For the rest of the world, the dollar bill is stretching too far. In economists' jargon, it has become overvalued in relation to other currencies. Fritz Leutwiler, president of the powerful Swiss Central Bank, put it simply the other day when he said: "I'm not deploring a strong dollar, but I deplore the weakness of the Swiss franc, which doesn't help us in the fight against inflation."

In a nationalistic way, it's normal for the United States to feel good about a strong dollar, especially after taking so much guff from the Europeans a few years back about a weak dollar for which, they said, we were showing only "benign neglect." A strong currency, after all, does reflect a strong national economy.

But there is something else going on, beyond economic considerations, to explain the strength of the dollar. Despite a predictable small correction in the past few days, the dollar is up 20 to 30 percent since the beginning of the year against most European currencies. This "hard" dollar, above all, reflects a worldwide conclusion that the United States is a haven of political stability, compared with a tense and sometimes chaotic Europe. It is also the way the financial world tips its hat to Ronald Reagan for restoring a sense of confidence in the United States as a leader of the Western world.

I have just returned after three weeks in Switzerland, France and England. Everywhere I've been, people see the European continent as the site of political upheaval, and -- on a worst-case basis -- fear that it may again be the battlefield in a big powers' clash.

Suddenly, the compacted European geography is the compelling factor for the men who deal in big money. A military eruption on the Polish-Soviet border would be just a few miles from the financial centers of Frankfurt or Zurich. Result: the dollar skyrocketed while the European currencies plunged. For me -- and it was a new experience, on assignment or as a tourist -- it meant that I was anxious to unload as fast as I could the Swiss francs I was carrying, and preserve as long as possible my dollar-denominated travelers' checks, which were more valuable daily.

For the European businessman and investor, the rise of the dollar -- and the related factor of high interest rates in the United States -- meant an acceleration of the capital flow away from Europe. In Zurich, banker Hans Baer told me bluntly that many of his foreign customers would rather keep their money in New York because "Warsaw looks awfully close to Zurich."

To some extent, the panicky feeling evident in Europe can also be traded to the victory of Socialist Francois Mitterrand over Valery Giscard d'Estaing, which touched off a flight of capital from France, and probably hastened a sympathetic flow of investment money from other European centers. Whether a weak franc persists -- as many analysts predict -- remains to be seen. I have the seat-of-the-pants feeling that anxiety over Mitterrand will die down.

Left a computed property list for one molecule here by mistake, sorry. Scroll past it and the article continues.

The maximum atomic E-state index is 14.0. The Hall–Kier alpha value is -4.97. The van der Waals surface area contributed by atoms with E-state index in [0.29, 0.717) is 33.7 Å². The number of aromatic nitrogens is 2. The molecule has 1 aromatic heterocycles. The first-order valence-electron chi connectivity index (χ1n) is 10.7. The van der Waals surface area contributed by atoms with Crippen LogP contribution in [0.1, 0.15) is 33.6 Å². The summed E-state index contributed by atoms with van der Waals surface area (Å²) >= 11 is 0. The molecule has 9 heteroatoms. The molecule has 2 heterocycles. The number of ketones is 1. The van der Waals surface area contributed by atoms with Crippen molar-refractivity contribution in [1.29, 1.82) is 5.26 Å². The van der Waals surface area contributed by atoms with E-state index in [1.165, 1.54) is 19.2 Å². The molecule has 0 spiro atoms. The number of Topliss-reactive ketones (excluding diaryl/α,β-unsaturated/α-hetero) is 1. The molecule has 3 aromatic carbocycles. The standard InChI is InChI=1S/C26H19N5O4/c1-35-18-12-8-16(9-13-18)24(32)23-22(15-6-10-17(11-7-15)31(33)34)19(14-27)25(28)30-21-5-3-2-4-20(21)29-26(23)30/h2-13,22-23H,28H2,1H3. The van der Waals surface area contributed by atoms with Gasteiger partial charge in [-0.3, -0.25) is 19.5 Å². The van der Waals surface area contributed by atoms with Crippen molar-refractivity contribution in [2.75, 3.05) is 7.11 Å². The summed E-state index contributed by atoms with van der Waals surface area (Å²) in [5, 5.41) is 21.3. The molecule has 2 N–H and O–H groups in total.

There are other negative factors, however, that will continue to work in favor of the United States and against Europe, including a period of economic stagnation that now faces the Common Market. But the member nations bicker among themselves -- for example, in trying to adopt a common posture to deal with Japanese competition in autos, high techonolgy and consumer electronics.

West German, the most powerful member of the Common Market, is going through an economic and political crisis of its own, with an unemployment level too dangerous for the Schmidt government's comfort. Yet, the Germans, followed by the Swiss, have had to follow a restrictive monetary policy, pushing interest rates up to prevent the gap between their own investment yeilds and those in the United States from widening even further.

When Leutwiler complains about the inflationary impact on Switzerland of a strong dollar, he means that dollar-denominated imports -- including Arab oil -- suddenly cost more. Throughout most of the world, oil bills are paid in dollars. In effect, when the Swiss franc or the German mark goes down 20 or 25 percent, that means that their oil bills go up by that much.

But we could be at the early stage of a new cycle, in which higher-priced American exports become less competitive, reversing the present relationships with Europe, recreating a trade deficit and weakening the dollar over the next year or two. The conventional wisdom in Europe is that U.S. interest rates will come down, negating another one of the props for the dollar. But so far as I can tell, that should be labeled a hope rather than a prediction.

Even if interest rates do come down, political trends could overwhelm the economic factors, keeping the dollar strong. If the Russians remain a threat to tranquillity in Europe, European currencies may remain weak, regardless of underlying economic trends. In today's unpredictable times, better throw away the standard rule books.